Nearshore Americas

What Can We Learn From El Salvador’s Crypto Venture?

The media impact of the Bitcoin Law in El Salvador cannot be denied. International media have covered the arrival of the legislation, which undoubtedly positions the Central American country as a global pioneer in cryptocurrencies. Coverage has been both positive and negative, but, above all, it has generated huge expectation.

What is new about El Salvador’s crypto venture? The country is not the first to issue regulations related to cryptocurrencies. Other countries such as Japan, South Korea, and Venezuela  have already done so. The major differentiator in the innovation made by El Salvador is that it recognizes cryptocurrencies as legal currency.

Should the countries in the region follow suit? To promote the use of cryptocurrencies and to avoid their obstruction, the most realistic answer is yes, a basic regulation should be issued to legally recognize a growing technological and social reality would be helpful. But the regulation should be neutral, neither limiting nor imposing their use.

Why Bother to Regulate?

Regulation provides users of crypto with minimum guarantees and a legal framework, as well as the ability to structure projects using them. Governments can also generate revenue via capital gains or income taxes.

But who should regulate cryptocurrencies? Undoubtedly, this is an issue that should be addressed by central banks or similar financial institutions, listening to the private sector. It is a technical matter, which should not be taken lightly or left to political creativity, as seems to have happened in El Salvador.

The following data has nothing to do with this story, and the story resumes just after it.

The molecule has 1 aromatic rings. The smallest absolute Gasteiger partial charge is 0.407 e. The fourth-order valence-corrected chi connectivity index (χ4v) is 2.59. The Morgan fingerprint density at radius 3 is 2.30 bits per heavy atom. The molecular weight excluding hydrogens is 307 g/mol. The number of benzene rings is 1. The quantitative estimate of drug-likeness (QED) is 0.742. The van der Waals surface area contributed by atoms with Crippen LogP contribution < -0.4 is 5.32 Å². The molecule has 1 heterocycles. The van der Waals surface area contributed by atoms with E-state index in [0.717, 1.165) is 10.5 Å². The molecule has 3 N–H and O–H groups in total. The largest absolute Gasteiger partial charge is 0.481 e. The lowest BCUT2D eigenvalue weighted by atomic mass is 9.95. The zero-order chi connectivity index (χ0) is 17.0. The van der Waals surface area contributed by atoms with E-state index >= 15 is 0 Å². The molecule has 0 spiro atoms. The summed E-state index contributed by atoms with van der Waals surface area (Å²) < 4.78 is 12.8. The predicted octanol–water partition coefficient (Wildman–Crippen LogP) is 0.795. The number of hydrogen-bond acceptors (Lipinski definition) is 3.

Cryptocurrencies are not new; the first transaction with them took place more than 10 years ago

When should regulation be performed? This is very important to consider, and countries should not enter into a regulatory race to get media coverage. Cryptocurrencies are not new; the first transaction with them took place more than 10 years ago, when two pizzas were bought for 10,000 bitcoins in 2010. However, cryptocurrencies are based on a technology that is still under development, namely blockchain, which still has a long way to go. 

The European Union, which is the world’s regulatory hub, has been discussing a 126-article regulation proposal for the regulation of crypto assets since 2019. This proposal cryptocurrencies and tokens. The proposal is known as MiCA (Markets in Crypto-Assets Regulation), which, in my opinion, should be taken into account when regulating this matter.

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How can the risks associated with their use be managed? Cryptocurrencies have received bad press because of transfer methods and tracking difficulties, which allow for the perpetration of crimes. 

However, if analyzed in detail, these same risks already exist with other payment methods, including cash. The other determining factor for their bad press are Ponzi schemes and other types of scams that are largely based on users’ lack of knowledge. Crimes can occur with or without the use of cryptocurrencies; they are simply tools used by criminals. But providing legal certainty to cryptocurrencies should offer improved consumer protection.

For Central American countries, crypto assets can become a real tool for development. But that requires proper regulation to protect consumers and the financial system.

El Salvador, a country where only 30% of the population has a bank account, decided to give cryptocurrency its premiere. We should take advantage of the opportunity and analyze it in detail.

Mauricio Paris

Partner at Ecija Law & Technology. I am passionate about advising companies in their activities throughout Central America & Caribbean markets. My areas of practice include international contracting, commercial arbitration, tech, and TMT. You can contact Mauricio here: hola.costarica@ecija.com

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